Magnús Sigurðsson (b. 1984 in Ísafjöður) is an Icelandic poet and translator. His debut was a translation of Ezra Pound’s The Pisan Cantos into Icelandic, published by the University of Iceland Press in 2007. The translation was awarded the Student Service Scholarship and the Landsbanki Bank Stipend. Sigurðsson’s first book of poems, Fiðrildi, mynta og spörfuglar Lesbíu (2008), received the Tómas Guðmundsson Poetry Prize. In 2013, Sigurðsson received the prestigious Jón úr Vör Poetry Prize. Sigurðsson’s translations include a collection of poems by the Norwegian Tor Ulven, Steingerð vængjapör (2012), and a Spanish translation from the Icelandic, together with Laía Argüelles Folch, of Ingibjörg Haraldsdóttir’s seminal book of poems, La cabeza de la mujer (2011). This fall, Sigurðsson released a fourth book of poems, Krummafótur, and a translation of Adelaide Crapsey’s poetry, Bláar hýsintur.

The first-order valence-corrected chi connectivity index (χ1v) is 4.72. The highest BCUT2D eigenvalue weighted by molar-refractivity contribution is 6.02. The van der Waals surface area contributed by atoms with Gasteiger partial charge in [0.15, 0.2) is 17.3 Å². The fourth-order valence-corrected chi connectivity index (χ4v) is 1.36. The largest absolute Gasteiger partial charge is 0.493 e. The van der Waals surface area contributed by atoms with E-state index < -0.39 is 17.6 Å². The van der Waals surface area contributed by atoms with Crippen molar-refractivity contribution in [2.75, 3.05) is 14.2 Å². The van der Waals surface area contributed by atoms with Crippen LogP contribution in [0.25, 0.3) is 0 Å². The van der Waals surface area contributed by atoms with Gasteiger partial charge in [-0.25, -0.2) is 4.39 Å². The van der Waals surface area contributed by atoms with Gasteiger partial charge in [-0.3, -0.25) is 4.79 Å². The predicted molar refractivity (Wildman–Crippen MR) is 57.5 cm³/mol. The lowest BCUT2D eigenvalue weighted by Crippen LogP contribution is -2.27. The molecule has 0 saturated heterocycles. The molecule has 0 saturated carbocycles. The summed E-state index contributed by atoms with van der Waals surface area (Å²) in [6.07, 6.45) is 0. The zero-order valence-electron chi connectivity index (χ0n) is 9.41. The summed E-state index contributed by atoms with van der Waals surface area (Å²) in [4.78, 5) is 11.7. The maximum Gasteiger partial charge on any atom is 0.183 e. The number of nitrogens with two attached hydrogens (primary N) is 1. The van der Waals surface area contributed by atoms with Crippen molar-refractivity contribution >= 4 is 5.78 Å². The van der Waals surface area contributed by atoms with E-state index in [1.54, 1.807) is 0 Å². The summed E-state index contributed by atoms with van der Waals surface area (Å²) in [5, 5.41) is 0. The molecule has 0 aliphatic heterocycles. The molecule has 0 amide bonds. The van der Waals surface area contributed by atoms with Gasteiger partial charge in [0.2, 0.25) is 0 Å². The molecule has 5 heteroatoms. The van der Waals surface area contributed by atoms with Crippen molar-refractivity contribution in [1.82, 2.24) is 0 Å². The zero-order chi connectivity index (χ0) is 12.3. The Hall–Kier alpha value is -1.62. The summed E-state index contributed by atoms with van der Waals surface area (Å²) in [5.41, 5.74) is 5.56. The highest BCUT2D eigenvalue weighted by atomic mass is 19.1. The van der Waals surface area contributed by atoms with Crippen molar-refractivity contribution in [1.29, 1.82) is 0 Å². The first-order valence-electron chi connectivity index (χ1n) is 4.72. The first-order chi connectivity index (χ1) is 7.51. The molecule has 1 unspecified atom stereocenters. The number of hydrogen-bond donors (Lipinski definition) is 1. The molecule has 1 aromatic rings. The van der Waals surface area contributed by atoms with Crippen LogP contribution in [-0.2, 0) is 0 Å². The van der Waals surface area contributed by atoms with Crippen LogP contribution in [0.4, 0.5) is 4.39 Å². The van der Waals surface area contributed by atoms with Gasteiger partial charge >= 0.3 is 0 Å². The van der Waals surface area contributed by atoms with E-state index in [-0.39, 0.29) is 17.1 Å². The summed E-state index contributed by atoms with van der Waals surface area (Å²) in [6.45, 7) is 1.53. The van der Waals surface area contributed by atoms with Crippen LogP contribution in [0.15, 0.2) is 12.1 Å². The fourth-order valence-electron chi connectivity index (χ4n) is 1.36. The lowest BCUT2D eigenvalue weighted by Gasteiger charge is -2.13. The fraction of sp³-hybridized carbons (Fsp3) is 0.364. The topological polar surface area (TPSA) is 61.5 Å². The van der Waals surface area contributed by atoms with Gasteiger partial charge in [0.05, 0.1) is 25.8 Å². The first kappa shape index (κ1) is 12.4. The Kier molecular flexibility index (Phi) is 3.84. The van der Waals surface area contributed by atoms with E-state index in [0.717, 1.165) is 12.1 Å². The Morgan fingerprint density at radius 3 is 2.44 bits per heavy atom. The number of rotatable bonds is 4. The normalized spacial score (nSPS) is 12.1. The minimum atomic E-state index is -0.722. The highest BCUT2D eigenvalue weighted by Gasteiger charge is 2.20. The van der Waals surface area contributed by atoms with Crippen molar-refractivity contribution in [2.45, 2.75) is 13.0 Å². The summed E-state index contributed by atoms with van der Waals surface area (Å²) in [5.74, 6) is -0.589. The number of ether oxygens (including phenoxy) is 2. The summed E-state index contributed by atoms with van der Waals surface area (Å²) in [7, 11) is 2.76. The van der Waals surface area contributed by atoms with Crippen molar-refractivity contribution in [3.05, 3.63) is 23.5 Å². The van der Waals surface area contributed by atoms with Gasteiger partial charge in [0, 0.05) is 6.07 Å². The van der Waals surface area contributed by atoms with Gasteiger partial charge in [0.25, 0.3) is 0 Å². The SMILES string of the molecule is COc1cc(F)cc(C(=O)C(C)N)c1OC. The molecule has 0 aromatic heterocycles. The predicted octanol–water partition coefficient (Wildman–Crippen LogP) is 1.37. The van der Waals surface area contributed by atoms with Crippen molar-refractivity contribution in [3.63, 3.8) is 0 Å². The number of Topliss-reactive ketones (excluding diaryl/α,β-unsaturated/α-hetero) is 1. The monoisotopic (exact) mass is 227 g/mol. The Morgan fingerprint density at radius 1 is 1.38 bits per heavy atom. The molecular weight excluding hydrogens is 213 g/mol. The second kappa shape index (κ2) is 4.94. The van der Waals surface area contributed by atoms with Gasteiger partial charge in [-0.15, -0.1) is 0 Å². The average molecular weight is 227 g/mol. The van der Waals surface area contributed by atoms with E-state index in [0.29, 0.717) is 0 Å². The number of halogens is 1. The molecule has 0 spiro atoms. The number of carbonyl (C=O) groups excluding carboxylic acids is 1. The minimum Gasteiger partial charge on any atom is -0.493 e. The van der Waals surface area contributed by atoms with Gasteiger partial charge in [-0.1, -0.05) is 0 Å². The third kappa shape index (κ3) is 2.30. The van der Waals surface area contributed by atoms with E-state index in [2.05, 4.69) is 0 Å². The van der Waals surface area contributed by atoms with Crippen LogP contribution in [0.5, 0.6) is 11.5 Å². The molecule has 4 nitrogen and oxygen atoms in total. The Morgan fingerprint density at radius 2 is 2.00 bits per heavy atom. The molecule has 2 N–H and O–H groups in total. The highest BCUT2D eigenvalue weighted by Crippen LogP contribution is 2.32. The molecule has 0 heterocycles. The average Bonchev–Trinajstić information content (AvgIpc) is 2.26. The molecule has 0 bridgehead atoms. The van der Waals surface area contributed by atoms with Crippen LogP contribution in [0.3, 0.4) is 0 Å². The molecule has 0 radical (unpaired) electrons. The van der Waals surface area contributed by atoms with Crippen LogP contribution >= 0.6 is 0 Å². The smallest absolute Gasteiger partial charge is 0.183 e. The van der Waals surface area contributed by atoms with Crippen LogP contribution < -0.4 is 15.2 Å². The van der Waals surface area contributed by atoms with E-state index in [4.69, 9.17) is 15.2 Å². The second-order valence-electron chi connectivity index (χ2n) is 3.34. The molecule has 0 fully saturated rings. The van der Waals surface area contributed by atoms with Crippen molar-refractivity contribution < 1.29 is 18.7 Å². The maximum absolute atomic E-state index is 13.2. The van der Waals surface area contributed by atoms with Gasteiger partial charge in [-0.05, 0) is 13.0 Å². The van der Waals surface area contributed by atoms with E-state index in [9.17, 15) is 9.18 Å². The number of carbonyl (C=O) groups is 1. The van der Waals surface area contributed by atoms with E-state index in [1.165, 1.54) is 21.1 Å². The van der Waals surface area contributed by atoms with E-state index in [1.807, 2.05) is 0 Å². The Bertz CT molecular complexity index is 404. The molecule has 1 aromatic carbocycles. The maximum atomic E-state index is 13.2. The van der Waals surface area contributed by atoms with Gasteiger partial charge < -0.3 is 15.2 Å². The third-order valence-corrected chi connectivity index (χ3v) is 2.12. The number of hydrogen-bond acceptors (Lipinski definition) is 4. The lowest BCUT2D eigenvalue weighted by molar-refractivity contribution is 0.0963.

Meg Matich has received support for her literary translation work from PEN, Fulbright, the Icelandic Literature Center, and others, and frequently collaborates with UNESCO. She received a PEN/Heim Translation Prize for her translation of Magnús Sigurðsson’s Cold Moons (Phoneme Media, 2017), which composer David R. Scott subsequently translated into a choral symphony. In 2018, Meg translated an anthology in honor of the world’s first democratically elected woman president, Vigdís Finnbogadóttir (2019), and collaborated with Sigurðsson on an Icelandic poetry anthology for the Cafe Review. Her translation of Þóra Hjörleifsdóttir’s Magma is forthcoming from Grove Atlantic (US) and Picador (UK), and her translation of Auður Jónsdóttir’s Quake is forthcoming from Dottir Press. She is the former director of The Poetry Brothel Reykajvik and producer of the upcoming immersive performance The Poetry Apothecary (Ljóðatek), in celebration of UNESCO Reykjavik’s ten-year anniversary. Her translations have appeared in or are forthcoming from PEN America, Exchanges, Words Without Borders, Asymptote, Gulf Coast, and others.